That also meant the demographics of the Caldwell’s Boca-centric base began skewing younger. More residents were parents of children requiring babysitting expense and shorter time away from home for nights on the town. It was simpler and sometimes cheaper to seek other alternatives.
A major problem was the new building. In the early-2000s, plans were announced that Caldwell’s long-time home in the Levitz Shopping Plaza would be razed for a major development. Caldwell co-founder Michael Hall pressed for his ten-year-old dream of a brand-new facility to be directly built directly to the north.
Based on fund-raising pledges, such as $1 million from the Countess Henrietta de Hoernle, Hall spoke about the likelihood of opening the $5 million theater with a mortgage-burning ceremony. The money was nearly in hand, he said.
But cost estimates doubled after Hurricane Wilma in 2005 made construction materials scarce and the real estate boom jacked up construction prices. The scope of the new building had to be cut back on the drawing board and the theater had to assume a seven-year loan.
Yet another challenge was Cholerton’s goal to attract younger audience while not losing the established core of older patrons. He avoided scheduling familiar warhorse titles that the Caldwell core audience had come to expect. Instead, Cholerton, himself in his mid-40s, began skewing toward new works, contemporary titles fresh off Broadway and off-Broadway, and little known works he believed in because of their quality.
Some were popular and critical successes like his first show, Vices, a sensual original musical about addictions. But others were popular and critical misfires such as Chemical Imbalance and The Comfort of Darkness.
Some of the core audience was alienated by the choices and supporters have asked Cholerton to throw into the mix at least one traditional piece with some name recognition. Working, based on the Studs Terkel book, might qualify. But the following show is Our Lady of Allapattah, an edgy world premiere by acclaimed Miami playwright Christopher Demos-Brown exploring the relevance of faith and the strength of friendship. The Caldwell website describes the plot as kicking off when an inexplicable religious image appears on the side of a Miami strip mall and two police detectives are brought in to investigate.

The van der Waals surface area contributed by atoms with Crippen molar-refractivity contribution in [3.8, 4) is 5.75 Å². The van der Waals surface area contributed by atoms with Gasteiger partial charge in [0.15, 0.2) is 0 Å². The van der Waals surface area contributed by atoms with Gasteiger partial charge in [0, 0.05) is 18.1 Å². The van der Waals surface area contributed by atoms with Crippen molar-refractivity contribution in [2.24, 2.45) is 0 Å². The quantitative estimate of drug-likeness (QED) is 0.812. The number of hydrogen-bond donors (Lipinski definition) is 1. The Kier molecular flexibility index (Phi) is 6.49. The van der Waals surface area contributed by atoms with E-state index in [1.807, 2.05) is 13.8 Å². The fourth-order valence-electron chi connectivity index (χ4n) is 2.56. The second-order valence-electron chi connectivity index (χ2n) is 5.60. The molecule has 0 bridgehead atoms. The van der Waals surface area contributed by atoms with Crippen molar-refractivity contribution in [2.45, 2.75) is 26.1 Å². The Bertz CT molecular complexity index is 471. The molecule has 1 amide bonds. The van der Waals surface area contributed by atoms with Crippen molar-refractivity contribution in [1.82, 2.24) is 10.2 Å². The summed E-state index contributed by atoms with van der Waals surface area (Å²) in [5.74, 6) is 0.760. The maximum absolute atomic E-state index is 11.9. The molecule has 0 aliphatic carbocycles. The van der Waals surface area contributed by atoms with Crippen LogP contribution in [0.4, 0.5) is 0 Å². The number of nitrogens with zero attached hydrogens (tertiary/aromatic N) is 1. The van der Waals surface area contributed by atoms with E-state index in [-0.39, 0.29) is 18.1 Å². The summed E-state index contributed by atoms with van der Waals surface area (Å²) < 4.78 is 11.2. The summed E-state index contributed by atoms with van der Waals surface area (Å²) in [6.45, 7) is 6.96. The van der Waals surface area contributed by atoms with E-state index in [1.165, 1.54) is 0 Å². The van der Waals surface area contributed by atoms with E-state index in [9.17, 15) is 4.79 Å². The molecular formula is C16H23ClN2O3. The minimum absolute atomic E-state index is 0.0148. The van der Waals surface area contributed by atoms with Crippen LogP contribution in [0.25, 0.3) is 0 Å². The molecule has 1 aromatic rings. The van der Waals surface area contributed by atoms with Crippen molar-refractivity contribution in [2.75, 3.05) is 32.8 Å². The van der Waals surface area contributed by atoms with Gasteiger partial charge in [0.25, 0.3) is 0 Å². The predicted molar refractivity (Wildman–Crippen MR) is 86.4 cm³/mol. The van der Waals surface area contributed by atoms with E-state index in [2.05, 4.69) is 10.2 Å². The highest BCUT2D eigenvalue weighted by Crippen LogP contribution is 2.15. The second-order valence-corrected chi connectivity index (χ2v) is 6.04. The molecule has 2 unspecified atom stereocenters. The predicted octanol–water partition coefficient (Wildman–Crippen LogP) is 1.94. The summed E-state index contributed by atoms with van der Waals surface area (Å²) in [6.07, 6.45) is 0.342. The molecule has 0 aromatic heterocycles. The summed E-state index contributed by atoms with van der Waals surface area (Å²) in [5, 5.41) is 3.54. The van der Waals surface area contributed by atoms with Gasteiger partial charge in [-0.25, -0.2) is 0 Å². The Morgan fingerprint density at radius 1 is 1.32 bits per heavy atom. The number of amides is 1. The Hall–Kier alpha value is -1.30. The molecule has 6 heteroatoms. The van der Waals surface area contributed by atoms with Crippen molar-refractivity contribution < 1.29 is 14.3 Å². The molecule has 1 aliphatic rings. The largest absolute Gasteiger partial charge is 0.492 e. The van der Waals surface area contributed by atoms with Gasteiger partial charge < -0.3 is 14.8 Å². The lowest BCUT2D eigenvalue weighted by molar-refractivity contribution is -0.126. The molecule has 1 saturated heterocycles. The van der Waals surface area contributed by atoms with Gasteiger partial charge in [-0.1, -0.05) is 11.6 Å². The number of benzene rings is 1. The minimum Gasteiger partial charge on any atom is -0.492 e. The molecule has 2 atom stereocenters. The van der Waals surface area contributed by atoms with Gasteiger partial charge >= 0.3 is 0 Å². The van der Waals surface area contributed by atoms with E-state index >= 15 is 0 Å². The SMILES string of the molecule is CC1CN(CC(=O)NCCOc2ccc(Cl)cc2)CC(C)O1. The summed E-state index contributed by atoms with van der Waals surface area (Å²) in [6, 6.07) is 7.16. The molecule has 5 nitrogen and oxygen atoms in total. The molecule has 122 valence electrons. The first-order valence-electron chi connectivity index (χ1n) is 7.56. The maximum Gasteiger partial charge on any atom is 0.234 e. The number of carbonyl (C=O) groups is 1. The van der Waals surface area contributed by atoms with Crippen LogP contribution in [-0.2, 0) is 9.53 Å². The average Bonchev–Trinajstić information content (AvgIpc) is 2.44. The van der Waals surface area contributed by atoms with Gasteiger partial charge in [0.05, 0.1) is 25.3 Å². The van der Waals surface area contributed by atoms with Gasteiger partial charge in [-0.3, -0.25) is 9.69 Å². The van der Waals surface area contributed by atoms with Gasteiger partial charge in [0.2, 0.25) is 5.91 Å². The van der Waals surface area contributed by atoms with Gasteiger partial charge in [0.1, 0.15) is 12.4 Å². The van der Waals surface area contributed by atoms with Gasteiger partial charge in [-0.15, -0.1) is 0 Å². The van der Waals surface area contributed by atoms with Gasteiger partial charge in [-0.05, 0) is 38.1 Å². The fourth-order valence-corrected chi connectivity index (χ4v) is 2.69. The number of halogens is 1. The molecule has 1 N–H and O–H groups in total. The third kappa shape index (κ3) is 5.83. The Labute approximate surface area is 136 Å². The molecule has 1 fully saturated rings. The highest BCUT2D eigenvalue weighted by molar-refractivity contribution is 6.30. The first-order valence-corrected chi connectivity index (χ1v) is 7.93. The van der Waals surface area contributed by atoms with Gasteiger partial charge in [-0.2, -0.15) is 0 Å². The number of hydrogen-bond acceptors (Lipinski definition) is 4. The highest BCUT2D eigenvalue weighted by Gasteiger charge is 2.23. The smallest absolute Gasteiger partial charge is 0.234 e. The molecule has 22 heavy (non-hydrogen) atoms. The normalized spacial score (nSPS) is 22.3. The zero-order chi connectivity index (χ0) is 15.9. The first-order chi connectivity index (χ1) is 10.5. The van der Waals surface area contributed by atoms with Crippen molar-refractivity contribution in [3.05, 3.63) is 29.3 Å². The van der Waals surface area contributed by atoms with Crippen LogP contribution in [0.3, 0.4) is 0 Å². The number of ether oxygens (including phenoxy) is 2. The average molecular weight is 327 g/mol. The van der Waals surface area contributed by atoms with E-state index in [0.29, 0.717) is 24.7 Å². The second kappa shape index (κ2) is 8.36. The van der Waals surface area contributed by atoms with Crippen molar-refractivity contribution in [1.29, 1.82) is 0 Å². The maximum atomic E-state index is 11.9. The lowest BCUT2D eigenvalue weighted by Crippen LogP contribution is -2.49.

Cholerton acknowledges some missteps while seeking the right work to present. “It’s a very, very fine line.” In 2004, the company sold more than 48,000 tickets; in 2008, it was 25,000.
But in the past season and a half, the quality of the productions has improved, with artistic successes such as Clybourne Park, Next Fall, The God of Carnage and the most recent, The Elaborate Entrance of Chad Deity. But these plays about racism, incivility and xenophobia were not what tradition-bound patrons sought. In fact, ticket sales for Chad Deity and the season opener After the Revolution have fallen short of projections.
Besides broadening the subject matter, the company tried other avenues to attract new patrons. It hosted a story-telling series, rented out the house for concerts, gave the premises for staged readings of plays in progress as well as fundraisers like the 24-Hour Theater Project. A stripped-down series of plays was planned last fall in a program called Caldwell 2 at The Studio at Mizner Park, but the finances never came together. Among its most popular initiatives were concert versions of large cast musicals such as The Secret Garden and Sunday in the Park With George.
But the faltering economy has posed problems. The company hasn’t received state grants in years, and its county grant money has shrunk from $180,000 to $57,000. Donors have been hit by the recession.
The long-term solution for erasing the debt is to attract new donors and add fund-raising volunteers to its 18-member board of directors, which has five open seats, he said. The board hopes that a solid, feasible restructuring plan with concrete repayment schedules will win the confidence of donors who have balked at the financial instability. One plus is that long-time champion Patricia Hauben has pledged this winter to donate $270,000 over the next three years.
Caldwell Theatre Company was founded in December 1975 by Artistic Director Michael Hall and the late Frank Bennett, a scenic designer, at the urging of Rubbermaid Corp. founder James R. Caldwell. Hall gave his audience familiar titles, but also mixed in contemporary works and even gay-themed plays during the summer off-season. Some of its most acclaimed works were the shows that constituted Hall taking a chance: Bent, Fortune’s Fool, The Laramie Project and Gross Indecency: The Three Trials of Oscar Wilde.
But after three decades and more than 70 Carbonell Awards, Hall began prepping a handoff to Cholerton, an actor/director who ran an investment advisory business. He joined the board of directors in 2000 and became chairman two years later. The two worked closely on the opening of the new theater and a smooth transfer.
In 2012, the board remains optimistic that the Caldwell can survive, even prevail, Cholerton said Feb. 3. “We feel very confident. After all, GM emerged from bankruptcy, a leaner, meaner company. South Florida needs this cultural institution.”